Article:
More than half of provinces and territories have shown notable improvements in the quality of their early learning and child care provisions.
Although our 2020 report does not capture recent changes made in the Yukon, the territory is making notable leaps forward in their programming and affordability, and the territory partially credits the report as a guiding document. Child-care operators now receive $700 per month per child from zero to four years of age, reducing average monthly parent fees to $200. Full-day kindergarten for four-year-olds outside of Whitehorse will start in September 2021.
Educator shortages have been addressed by new wage enhancements with up to a $17.11 per hour top-up, taking the median salary of educators in the Yukon to the highest in the country. The region also has moved oversight of early education into the education ministry, integrating and streamlining services.
Transforming services to realize a system similar to public education is vital. Public delivery of early learning and child care is associated with better working conditions and increased compensation for educators, streamlined administrative costs and higher program quality.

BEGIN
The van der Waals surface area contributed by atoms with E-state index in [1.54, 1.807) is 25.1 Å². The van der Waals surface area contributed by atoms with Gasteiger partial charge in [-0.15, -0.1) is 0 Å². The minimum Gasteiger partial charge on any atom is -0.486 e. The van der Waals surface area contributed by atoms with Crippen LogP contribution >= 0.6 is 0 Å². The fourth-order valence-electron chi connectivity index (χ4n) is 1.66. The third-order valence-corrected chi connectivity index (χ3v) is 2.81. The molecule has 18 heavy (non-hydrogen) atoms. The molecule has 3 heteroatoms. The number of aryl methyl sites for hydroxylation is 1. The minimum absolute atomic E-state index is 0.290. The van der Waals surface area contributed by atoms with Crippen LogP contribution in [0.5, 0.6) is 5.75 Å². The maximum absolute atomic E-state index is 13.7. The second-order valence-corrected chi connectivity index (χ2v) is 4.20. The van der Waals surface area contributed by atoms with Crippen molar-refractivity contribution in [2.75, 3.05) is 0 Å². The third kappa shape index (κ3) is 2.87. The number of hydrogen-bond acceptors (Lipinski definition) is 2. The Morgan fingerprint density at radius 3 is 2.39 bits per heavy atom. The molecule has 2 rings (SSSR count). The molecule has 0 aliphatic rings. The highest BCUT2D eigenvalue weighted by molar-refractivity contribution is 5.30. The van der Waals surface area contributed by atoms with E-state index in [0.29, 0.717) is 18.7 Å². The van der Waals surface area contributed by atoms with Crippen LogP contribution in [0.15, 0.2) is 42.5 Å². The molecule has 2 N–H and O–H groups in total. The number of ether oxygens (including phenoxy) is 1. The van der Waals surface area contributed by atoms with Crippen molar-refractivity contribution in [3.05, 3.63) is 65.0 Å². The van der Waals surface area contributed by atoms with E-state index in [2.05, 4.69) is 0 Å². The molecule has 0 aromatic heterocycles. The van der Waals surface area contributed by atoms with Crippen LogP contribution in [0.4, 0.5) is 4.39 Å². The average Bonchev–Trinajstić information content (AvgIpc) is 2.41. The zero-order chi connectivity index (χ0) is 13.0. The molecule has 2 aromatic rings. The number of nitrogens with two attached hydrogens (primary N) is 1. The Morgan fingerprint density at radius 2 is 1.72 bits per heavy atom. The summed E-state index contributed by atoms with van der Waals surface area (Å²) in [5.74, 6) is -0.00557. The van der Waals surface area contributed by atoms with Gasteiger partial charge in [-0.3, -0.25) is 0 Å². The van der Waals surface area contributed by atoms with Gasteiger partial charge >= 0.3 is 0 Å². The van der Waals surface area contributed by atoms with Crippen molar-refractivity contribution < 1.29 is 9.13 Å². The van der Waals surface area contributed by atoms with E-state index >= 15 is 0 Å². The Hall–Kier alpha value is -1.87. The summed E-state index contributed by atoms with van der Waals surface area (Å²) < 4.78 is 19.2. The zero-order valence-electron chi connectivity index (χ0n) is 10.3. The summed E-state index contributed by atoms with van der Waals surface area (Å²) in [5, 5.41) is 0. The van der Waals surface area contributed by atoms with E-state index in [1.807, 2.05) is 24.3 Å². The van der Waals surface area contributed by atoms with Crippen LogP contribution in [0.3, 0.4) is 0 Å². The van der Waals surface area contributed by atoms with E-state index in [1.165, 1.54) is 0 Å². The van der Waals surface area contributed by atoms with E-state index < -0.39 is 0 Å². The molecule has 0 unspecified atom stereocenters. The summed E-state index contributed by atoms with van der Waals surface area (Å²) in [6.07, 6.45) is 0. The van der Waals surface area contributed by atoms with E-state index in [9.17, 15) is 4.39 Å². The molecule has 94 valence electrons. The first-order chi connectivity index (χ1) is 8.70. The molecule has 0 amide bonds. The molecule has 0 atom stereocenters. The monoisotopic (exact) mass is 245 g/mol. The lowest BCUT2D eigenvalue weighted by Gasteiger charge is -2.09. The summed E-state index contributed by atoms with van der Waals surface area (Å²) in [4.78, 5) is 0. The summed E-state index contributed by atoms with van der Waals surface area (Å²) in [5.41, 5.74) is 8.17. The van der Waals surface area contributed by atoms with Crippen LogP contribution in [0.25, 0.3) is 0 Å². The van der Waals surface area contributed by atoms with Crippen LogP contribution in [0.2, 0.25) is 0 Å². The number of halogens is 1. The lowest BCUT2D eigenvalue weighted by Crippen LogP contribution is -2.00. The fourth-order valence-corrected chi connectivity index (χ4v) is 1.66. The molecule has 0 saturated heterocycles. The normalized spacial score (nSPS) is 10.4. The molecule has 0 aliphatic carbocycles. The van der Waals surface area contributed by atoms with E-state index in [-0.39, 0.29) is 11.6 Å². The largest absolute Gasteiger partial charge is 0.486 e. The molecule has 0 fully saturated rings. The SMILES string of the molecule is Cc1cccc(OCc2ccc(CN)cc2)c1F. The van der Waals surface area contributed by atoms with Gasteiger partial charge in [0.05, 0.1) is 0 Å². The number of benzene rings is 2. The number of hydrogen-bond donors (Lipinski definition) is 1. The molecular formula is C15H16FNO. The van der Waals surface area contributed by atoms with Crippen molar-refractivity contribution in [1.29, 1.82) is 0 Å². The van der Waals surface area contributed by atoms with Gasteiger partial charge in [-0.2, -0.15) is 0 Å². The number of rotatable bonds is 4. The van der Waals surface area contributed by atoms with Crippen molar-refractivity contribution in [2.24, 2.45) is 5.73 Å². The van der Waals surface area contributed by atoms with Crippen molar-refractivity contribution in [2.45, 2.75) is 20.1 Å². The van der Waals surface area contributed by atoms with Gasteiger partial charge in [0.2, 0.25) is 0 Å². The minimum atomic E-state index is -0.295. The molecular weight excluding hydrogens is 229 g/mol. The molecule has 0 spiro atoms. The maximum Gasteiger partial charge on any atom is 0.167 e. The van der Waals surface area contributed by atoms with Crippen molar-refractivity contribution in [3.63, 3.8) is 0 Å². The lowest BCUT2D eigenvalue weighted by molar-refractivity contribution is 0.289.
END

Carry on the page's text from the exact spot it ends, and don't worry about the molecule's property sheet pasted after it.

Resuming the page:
School boards play a significant role in educating younger children in kindergarten and pre-kindergarten (junior kindergarten). Full-day kindergarten for five-year-old children is offered in all regions except Manitoba, Saskatchewan and Alberta.
Newfoundland and Labrador and P.E.I. have plans to roll out pre-kindergarten for four-year-olds. Federal funding can be leveraged to support these school-based early learning expansions.
What children deserve
A skilled workforce, leadership and ongoing professional learning are foundational to high-quality early learning and child care.
As the federal government negotiates funding with provinces and territories, this must be top of mind. Based on Canada’s population and the number of available spaces in regulated child care, we are currently at only 39 per cent access for children between zero and five, meaning we are looking to more than double access.
With shortages of a qualified workforce, we cannot allow expansion to be accommodated by reductions in qualifications or ratios of qualified staff. This will greatly reduce the quality of the early learning environment and rob children of the benefits they deserve.
Emis Akbari, Adjunct Professor, Department of Applied Psychology and Human Development at Ontario Institute for the Study of Education (OISE) and Senior Policy Fellow at the Atkinson Centre, University of Toronto